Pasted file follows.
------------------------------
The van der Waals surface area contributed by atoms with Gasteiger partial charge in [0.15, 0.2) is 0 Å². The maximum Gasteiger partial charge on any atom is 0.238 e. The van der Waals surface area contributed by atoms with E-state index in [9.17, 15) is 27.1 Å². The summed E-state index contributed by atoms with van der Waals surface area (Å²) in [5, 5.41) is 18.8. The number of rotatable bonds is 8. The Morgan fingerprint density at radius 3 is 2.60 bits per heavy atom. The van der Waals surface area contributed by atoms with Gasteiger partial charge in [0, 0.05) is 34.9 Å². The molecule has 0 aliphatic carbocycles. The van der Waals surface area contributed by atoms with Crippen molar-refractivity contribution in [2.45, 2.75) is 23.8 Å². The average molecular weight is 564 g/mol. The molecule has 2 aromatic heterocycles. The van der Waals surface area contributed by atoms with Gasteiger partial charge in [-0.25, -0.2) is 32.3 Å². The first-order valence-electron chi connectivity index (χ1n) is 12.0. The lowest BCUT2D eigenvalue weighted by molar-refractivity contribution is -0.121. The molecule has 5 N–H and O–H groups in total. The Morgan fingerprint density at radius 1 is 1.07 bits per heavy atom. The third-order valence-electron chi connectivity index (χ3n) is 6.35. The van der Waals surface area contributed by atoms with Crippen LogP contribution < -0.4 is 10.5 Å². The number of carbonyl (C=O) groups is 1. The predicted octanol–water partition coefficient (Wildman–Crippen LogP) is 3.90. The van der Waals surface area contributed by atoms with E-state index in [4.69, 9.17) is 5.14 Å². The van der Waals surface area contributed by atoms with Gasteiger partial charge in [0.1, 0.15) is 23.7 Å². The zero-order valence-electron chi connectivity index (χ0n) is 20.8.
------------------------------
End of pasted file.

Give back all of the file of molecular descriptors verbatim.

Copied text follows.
The van der Waals surface area contributed by atoms with Gasteiger partial charge in [0.15, 0.2) is 0 Å². The maximum Gasteiger partial charge on any atom is 0.238 e. The van der Waals surface area contributed by atoms with E-state index in [9.17, 15) is 27.1 Å². The summed E-state index contributed by atoms with van der Waals surface area (Å²) in [5, 5.41) is 18.8. The number of rotatable bonds is 8. The Morgan fingerprint density at radius 3 is 2.60 bits per heavy atom. The van der Waals surface area contributed by atoms with Gasteiger partial charge in [0, 0.05) is 34.9 Å². The molecule has 0 aliphatic carbocycles. The van der Waals surface area contributed by atoms with Crippen molar-refractivity contribution in [2.45, 2.75) is 23.8 Å². The average molecular weight is 564 g/mol. The molecule has 2 aromatic heterocycles. The van der Waals surface area contributed by atoms with Gasteiger partial charge in [-0.25, -0.2) is 32.3 Å². The first-order valence-electron chi connectivity index (χ1n) is 12.0. The lowest BCUT2D eigenvalue weighted by molar-refractivity contribution is -0.121. The molecule has 5 N–H and O–H groups in total. The Morgan fingerprint density at radius 1 is 1.07 bits per heavy atom. The third-order valence-electron chi connectivity index (χ3n) is 6.35. The van der Waals surface area contributed by atoms with Crippen LogP contribution < -0.4 is 10.5 Å². The number of carbonyl (C=O) groups is 1. The predicted octanol–water partition coefficient (Wildman–Crippen LogP) is 3.90. The van der Waals surface area contributed by atoms with E-state index in [4.69, 9.17) is 5.14 Å². The van der Waals surface area contributed by atoms with Gasteiger partial charge in [0.1, 0.15) is 23.7 Å². The zero-order valence-electron chi connectivity index (χ0n) is 20.8.